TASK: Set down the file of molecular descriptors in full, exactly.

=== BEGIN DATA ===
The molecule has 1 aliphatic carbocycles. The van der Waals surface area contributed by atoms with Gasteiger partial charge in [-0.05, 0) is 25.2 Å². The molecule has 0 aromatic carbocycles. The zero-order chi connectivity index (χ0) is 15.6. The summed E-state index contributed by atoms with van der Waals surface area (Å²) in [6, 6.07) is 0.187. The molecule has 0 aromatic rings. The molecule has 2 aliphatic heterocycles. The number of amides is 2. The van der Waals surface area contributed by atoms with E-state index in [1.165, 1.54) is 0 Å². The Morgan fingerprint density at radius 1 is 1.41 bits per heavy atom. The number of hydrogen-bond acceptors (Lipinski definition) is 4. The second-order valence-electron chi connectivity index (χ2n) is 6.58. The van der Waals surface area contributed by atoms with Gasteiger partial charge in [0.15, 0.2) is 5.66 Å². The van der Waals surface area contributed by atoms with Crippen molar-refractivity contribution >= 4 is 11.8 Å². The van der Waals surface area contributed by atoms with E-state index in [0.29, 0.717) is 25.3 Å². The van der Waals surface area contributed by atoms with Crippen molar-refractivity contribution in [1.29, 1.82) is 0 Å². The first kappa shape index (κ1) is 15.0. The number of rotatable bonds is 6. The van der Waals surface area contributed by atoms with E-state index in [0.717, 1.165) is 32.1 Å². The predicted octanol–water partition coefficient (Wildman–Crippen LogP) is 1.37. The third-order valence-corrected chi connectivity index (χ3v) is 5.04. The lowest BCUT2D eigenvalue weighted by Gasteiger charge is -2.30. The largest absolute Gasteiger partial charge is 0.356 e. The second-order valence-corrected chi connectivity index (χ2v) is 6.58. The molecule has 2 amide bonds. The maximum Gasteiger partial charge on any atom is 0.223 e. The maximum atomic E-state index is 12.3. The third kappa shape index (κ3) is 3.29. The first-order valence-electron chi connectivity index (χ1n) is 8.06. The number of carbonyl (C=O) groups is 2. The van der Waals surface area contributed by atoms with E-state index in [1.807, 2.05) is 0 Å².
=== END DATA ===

The molecule has 1 aliphatic carbocycles. The van der Waals surface area contributed by atoms with Gasteiger partial charge in [-0.05, 0) is 25.2 Å². The molecule has 0 aromatic carbocycles. The zero-order chi connectivity index (χ0) is 15.6. The summed E-state index contributed by atoms with van der Waals surface area (Å²) in [6, 6.07) is 0.187. The molecule has 0 aromatic rings. The molecule has 2 aliphatic heterocycles. The number of amides is 2. The van der Waals surface area contributed by atoms with E-state index in [1.165, 1.54) is 0 Å². The Morgan fingerprint density at radius 1 is 1.41 bits per heavy atom. The number of hydrogen-bond acceptors (Lipinski definition) is 4. The second-order valence-electron chi connectivity index (χ2n) is 6.58. The van der Waals surface area contributed by atoms with Gasteiger partial charge in [0.15, 0.2) is 5.66 Å². The van der Waals surface area contributed by atoms with Crippen molar-refractivity contribution >= 4 is 11.8 Å². The van der Waals surface area contributed by atoms with E-state index in [0.29, 0.717) is 25.3 Å². The van der Waals surface area contributed by atoms with Crippen molar-refractivity contribution in [1.29, 1.82) is 0 Å². The first kappa shape index (κ1) is 15.0. The number of rotatable bonds is 6. The van der Waals surface area contributed by atoms with E-state index in [0.717, 1.165) is 32.1 Å². The predicted octanol–water partition coefficient (Wildman–Crippen LogP) is 1.37. The third-order valence-corrected chi connectivity index (χ3v) is 5.04. The lowest BCUT2D eigenvalue weighted by Gasteiger charge is -2.30. The largest absolute Gasteiger partial charge is 0.356 e. The second-order valence-corrected chi connectivity index (χ2v) is 6.58. The molecule has 2 amide bonds. The maximum Gasteiger partial charge on any atom is 0.223 e. The maximum atomic E-state index is 12.3. The third kappa shape index (κ3) is 3.29. The first-order valence-electron chi connectivity index (χ1n) is 8.06. The number of carbonyl (C=O) groups is 2. The van der Waals surface area contributed by atoms with E-state index in [1.807, 2.05) is 0 Å².